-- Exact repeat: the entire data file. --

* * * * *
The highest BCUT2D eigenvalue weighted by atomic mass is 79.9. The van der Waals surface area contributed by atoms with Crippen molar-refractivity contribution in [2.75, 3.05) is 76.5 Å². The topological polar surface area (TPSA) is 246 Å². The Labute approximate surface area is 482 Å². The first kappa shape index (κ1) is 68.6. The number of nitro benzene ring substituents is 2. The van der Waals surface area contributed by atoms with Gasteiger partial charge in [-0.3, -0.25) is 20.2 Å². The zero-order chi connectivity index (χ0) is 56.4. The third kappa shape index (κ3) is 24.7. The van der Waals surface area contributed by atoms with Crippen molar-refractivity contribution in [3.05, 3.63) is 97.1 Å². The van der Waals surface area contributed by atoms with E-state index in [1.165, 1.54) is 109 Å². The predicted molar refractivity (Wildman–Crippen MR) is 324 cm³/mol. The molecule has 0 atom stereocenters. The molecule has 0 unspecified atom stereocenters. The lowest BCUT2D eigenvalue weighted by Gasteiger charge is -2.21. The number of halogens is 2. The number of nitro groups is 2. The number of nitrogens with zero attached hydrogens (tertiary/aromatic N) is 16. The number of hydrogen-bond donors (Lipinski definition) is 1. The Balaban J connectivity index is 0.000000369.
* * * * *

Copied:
The highest BCUT2D eigenvalue weighted by atomic mass is 79.9. The van der Waals surface area contributed by atoms with Crippen molar-refractivity contribution in [2.75, 3.05) is 76.5 Å². The topological polar surface area (TPSA) is 246 Å². The Labute approximate surface area is 482 Å². The first kappa shape index (κ1) is 68.6. The number of nitro benzene ring substituents is 2. The van der Waals surface area contributed by atoms with Gasteiger partial charge in [-0.3, -0.25) is 20.2 Å². The zero-order chi connectivity index (χ0) is 56.4. The third kappa shape index (κ3) is 24.7. The van der Waals surface area contributed by atoms with Crippen molar-refractivity contribution in [3.05, 3.63) is 97.1 Å². The van der Waals surface area contributed by atoms with E-state index in [1.165, 1.54) is 109 Å². The predicted molar refractivity (Wildman–Crippen MR) is 324 cm³/mol. The molecule has 0 atom stereocenters. The molecule has 0 unspecified atom stereocenters. The lowest BCUT2D eigenvalue weighted by Gasteiger charge is -2.21. The number of halogens is 2. The number of nitro groups is 2. The number of nitrogens with zero attached hydrogens (tertiary/aromatic N) is 16. The number of hydrogen-bond donors (Lipinski definition) is 1. The Balaban J connectivity index is 0.000000369.